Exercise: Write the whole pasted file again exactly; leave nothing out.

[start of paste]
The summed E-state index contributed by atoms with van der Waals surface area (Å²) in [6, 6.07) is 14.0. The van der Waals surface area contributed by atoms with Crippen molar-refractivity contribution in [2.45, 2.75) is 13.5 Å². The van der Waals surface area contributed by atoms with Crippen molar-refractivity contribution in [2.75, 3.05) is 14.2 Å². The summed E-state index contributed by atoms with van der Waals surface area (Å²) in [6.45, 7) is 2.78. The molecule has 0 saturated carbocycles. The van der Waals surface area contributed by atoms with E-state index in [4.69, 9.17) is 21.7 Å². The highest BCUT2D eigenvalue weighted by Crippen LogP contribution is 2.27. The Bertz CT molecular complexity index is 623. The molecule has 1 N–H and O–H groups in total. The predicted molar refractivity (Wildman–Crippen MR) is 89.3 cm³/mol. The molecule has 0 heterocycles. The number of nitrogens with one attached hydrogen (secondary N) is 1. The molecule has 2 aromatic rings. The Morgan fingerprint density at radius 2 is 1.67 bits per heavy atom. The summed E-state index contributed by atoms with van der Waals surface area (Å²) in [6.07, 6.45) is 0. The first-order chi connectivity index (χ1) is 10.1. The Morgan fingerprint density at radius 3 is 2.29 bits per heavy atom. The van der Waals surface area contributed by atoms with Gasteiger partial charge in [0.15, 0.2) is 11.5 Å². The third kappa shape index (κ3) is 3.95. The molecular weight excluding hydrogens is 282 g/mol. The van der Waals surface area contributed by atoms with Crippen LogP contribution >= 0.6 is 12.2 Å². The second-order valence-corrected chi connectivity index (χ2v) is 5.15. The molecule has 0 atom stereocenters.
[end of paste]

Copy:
The summed E-state index contributed by atoms with van der Waals surface area (Å²) in [6, 6.07) is 14.0. The van der Waals surface area contributed by atoms with Crippen molar-refractivity contribution in [2.45, 2.75) is 13.5 Å². The van der Waals surface area contributed by atoms with Crippen molar-refractivity contribution in [2.75, 3.05) is 14.2 Å². The summed E-state index contributed by atoms with van der Waals surface area (Å²) in [6.45, 7) is 2.78. The molecule has 0 saturated carbocycles. The van der Waals surface area contributed by atoms with E-state index in [4.69, 9.17) is 21.7 Å². The highest BCUT2D eigenvalue weighted by Crippen LogP contribution is 2.27. The Bertz CT molecular complexity index is 623. The molecule has 1 N–H and O–H groups in total. The predicted molar refractivity (Wildman–Crippen MR) is 89.3 cm³/mol. The molecule has 0 heterocycles. The number of nitrogens with one attached hydrogen (secondary N) is 1. The molecule has 2 aromatic rings. The Morgan fingerprint density at radius 2 is 1.67 bits per heavy atom. The summed E-state index contributed by atoms with van der Waals surface area (Å²) in [6.07, 6.45) is 0. The first-order chi connectivity index (χ1) is 10.1. The Morgan fingerprint density at radius 3 is 2.29 bits per heavy atom. The van der Waals surface area contributed by atoms with Gasteiger partial charge in [0.15, 0.2) is 11.5 Å². The third kappa shape index (κ3) is 3.95. The molecular weight excluding hydrogens is 282 g/mol. The van der Waals surface area contributed by atoms with Crippen LogP contribution >= 0.6 is 12.2 Å². The second-order valence-corrected chi connectivity index (χ2v) is 5.15. The molecule has 0 atom stereocenters.